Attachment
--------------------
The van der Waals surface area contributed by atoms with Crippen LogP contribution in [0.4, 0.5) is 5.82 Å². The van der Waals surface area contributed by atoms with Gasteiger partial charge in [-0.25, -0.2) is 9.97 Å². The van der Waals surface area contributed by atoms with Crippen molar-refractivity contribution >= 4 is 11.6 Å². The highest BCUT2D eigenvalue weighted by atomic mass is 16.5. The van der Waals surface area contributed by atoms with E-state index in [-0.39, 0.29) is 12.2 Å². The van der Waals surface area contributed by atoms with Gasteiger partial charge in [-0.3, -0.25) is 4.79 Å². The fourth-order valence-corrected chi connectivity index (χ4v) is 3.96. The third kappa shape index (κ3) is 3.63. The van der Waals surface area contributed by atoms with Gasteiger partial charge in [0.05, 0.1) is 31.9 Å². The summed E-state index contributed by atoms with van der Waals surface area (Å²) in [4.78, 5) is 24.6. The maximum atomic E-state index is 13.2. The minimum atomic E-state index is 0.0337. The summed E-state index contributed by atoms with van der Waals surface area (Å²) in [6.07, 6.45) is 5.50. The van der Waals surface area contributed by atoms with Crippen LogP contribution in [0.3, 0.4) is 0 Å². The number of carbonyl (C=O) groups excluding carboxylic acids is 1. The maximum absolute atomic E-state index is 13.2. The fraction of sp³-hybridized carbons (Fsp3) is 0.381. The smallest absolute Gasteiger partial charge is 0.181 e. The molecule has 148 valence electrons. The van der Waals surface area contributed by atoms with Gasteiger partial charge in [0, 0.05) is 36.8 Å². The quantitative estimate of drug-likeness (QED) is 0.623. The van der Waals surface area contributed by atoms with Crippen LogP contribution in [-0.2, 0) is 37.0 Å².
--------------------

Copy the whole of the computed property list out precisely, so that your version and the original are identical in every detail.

The van der Waals surface area contributed by atoms with Crippen LogP contribution in [0.4, 0.5) is 5.82 Å². The van der Waals surface area contributed by atoms with Gasteiger partial charge in [-0.25, -0.2) is 9.97 Å². The van der Waals surface area contributed by atoms with Crippen molar-refractivity contribution >= 4 is 11.6 Å². The highest BCUT2D eigenvalue weighted by atomic mass is 16.5. The van der Waals surface area contributed by atoms with E-state index in [-0.39, 0.29) is 12.2 Å². The van der Waals surface area contributed by atoms with Gasteiger partial charge in [-0.3, -0.25) is 4.79 Å². The fourth-order valence-corrected chi connectivity index (χ4v) is 3.96. The third kappa shape index (κ3) is 3.63. The van der Waals surface area contributed by atoms with Gasteiger partial charge in [0.05, 0.1) is 31.9 Å². The summed E-state index contributed by atoms with van der Waals surface area (Å²) in [4.78, 5) is 24.6. The maximum atomic E-state index is 13.2. The minimum atomic E-state index is 0.0337. The summed E-state index contributed by atoms with van der Waals surface area (Å²) in [6.07, 6.45) is 5.50. The van der Waals surface area contributed by atoms with Crippen LogP contribution in [0.3, 0.4) is 0 Å². The number of carbonyl (C=O) groups excluding carboxylic acids is 1. The maximum absolute atomic E-state index is 13.2. The fraction of sp³-hybridized carbons (Fsp3) is 0.381. The smallest absolute Gasteiger partial charge is 0.181 e. The molecule has 148 valence electrons. The van der Waals surface area contributed by atoms with Gasteiger partial charge in [0, 0.05) is 36.8 Å². The quantitative estimate of drug-likeness (QED) is 0.623. The van der Waals surface area contributed by atoms with Crippen LogP contribution in [-0.2, 0) is 37.0 Å².